Hebrew In Israel | How Red Do You Need To Be? – Learn Torah

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Hebrew In Israel | How Red Do You Need To Be? – Learn Torah

Yoel Halevi No Comments

In this week’s Torah reading we add the section from the Red Heifer in Numbers 19 which was used to cleanse the people when coming in contact with the dead. The question I want to deal with this time is the colour.

The Hebrew uses the word אדמה- Adumah which is the feminine form for this word (not to be confused with Adamah which is earth or soil).  The word is usually rendered as red, but we have to take into consideration at this point that the biblical word for red that cannot be disputed was Argaman (from Sanskrit Ragaman with a prostatic Aleph as a prefix).  Words based in the root אדם are used to describe items which are red, but in our case I think there are some points which indicate a different case.

The word Adom appears in several contexts which clearly indicate other colours than actual red:
  1. Skin or hair colour- Both Esau and David are described as אדמני Admoni which either is redhead, or ruddy skin tone.
  2. Proverbs 23:31 declares wine as red, however wine can also appear in different shades which can be pink and purple and even brown.
  3. Esau calls the dish Jacob makes red when it is a lentil dish which by most is an orange-reddish colour.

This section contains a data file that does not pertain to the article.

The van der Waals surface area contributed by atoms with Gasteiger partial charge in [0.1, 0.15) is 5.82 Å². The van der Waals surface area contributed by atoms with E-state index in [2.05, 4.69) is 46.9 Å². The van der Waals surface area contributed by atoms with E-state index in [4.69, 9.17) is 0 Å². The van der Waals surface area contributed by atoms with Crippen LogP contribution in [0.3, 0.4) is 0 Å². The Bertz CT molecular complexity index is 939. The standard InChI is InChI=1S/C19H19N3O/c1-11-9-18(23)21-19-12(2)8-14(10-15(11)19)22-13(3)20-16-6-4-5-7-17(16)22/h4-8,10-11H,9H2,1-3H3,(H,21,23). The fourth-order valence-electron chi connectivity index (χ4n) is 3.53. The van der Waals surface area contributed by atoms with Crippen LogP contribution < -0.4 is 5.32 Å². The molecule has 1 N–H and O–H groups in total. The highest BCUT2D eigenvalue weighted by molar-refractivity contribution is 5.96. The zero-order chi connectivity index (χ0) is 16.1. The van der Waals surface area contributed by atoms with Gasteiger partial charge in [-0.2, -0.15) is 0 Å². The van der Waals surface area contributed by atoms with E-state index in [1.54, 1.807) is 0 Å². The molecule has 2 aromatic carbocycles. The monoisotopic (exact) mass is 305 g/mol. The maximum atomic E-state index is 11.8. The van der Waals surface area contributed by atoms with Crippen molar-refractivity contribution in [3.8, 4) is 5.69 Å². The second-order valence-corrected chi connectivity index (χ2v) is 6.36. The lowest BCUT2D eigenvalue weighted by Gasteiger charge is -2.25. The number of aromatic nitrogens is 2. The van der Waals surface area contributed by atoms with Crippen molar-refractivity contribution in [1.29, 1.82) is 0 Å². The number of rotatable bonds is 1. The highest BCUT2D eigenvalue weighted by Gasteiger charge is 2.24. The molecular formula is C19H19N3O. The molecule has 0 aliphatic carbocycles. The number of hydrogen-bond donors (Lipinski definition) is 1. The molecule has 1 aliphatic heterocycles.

4. Crimson is described as red (Isaiah 1:18), but historically we know it was orange and looked like fire (Antiquities of the Jews; Book 3, 183).  Work done by Dr. Zohar Amar of the Bar Illan University has confirmed that this was the colour (personal communication).
  5. In Qedari’s dictionary (Bar Illan 2007) we find an entry where he describes that Hertsberg (ZDPV 69,177,Leipzig) in Arabic brown houses (maybe hazelnut- Y.H) are called “red” which are found to be sometimes a very red colour, but we need to take into consideration colour deformation while processing the image.


What we see from all of the above is that “red” in our case might not be the translation of Adom, and that many items which are not “red” as we call it today, are in fact red.  It seems to be that the colour in question here is more of the orange-red variety.  Another point is that when we look at the cases we have of red heifers born the past couple of decades, we find that by most they have a brown-orange shade to their skin/hair, and not red.

As a final point, in a discussion I had back in 2001 with Rabbi Ariel of the Temple Institute, I was told that the words used in the Tanakh to describe colours are of a larger spectrum, and that we can find different colours under the same name.  This actually fits into the fact that Hebrew has less words, creating a reality where one word can be used for different things.
2 April 2016

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